The kite was first invented and popularized approximately 2,300 years ago in China, and it was the first flying object in the world.

  1. Transform: Muyuan of Chun-qiu Period (wooden kites), Zhuque (bamboo Magpie), and Fengjin (phoenix turban); Harrier the south and Eagle the north of East Han Dynasty; the kite of Dynasty of Five.

Ancient and medieval Chinese sources recorded, Han Feizi-Waichuzuoshang '墨子斫木為鳶,三年而成,飛一日而敗.’
(Translation: Mozi had cut the stick to make a Yuan (the kite) for three years and it flew one day and rested for good.)
Mozi---Lu’s Question, Gongshuzi (Luban) said ‘削本以為鵲,成而飛之,三日不下.’
(Translation: Gongshu (Luban) used the bamboo to make a kite which had flown in the sky for 3 days.)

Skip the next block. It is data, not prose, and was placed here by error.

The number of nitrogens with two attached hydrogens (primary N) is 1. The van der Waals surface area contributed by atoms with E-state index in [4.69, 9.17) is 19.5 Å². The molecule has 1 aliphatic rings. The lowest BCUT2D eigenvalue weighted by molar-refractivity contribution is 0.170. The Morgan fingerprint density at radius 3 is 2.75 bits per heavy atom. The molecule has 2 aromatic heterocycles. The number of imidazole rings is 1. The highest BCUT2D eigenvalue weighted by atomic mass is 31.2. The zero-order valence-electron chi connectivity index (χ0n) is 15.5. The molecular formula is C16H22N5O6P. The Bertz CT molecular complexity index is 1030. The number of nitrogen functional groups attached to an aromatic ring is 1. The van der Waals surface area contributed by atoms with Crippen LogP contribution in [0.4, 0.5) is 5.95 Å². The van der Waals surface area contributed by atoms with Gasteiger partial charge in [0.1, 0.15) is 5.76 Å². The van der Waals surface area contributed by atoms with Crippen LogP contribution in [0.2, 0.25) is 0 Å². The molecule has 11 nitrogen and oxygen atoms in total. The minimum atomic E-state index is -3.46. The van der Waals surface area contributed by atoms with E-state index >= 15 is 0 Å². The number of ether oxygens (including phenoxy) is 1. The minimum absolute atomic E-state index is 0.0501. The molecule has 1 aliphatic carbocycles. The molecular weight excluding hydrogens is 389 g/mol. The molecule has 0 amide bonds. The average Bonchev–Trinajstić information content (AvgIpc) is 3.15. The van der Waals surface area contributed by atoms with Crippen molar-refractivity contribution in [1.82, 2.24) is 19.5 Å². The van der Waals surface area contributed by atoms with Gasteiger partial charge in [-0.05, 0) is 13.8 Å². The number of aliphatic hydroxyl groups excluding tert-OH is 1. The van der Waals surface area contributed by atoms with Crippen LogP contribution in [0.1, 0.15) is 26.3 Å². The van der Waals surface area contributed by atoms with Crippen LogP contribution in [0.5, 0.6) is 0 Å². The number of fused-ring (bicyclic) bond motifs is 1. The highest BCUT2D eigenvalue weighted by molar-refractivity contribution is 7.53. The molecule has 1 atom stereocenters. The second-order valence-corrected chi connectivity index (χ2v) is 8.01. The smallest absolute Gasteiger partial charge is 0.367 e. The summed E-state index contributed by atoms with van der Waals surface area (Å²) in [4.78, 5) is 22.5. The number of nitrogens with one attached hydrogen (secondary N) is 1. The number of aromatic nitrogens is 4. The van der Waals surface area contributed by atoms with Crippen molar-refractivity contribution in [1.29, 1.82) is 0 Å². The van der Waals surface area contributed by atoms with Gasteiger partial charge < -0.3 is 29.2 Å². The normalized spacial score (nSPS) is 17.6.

These two historical data explained that Mozi and Luban invented the kites, Muyuan and Chuchuei, which could have flown in the sky for a long time. In the past, people used the silk to make kites called 'the phoenix turban'. Not until to the East Han Dynasty, the Emperor He, changed the kite's material along with the paper's invention; therefore, we called kites as paper-eagle. At that time, the southern called the kite Yao whereas the northern called it Yuan. That is why we say Harrier (Yao) the south and Eagle (Yuan) the north.

When it came to the Dynasty of Five, Yei Li made the kite in the palace and flew it. He changed the nose of the kite to a bamboo flute which made sound while the kite flew along with the wind. Since the sound the kite made was just like the sound of the Zheng (musical instrument), we use the name Feng-Zheng from then on.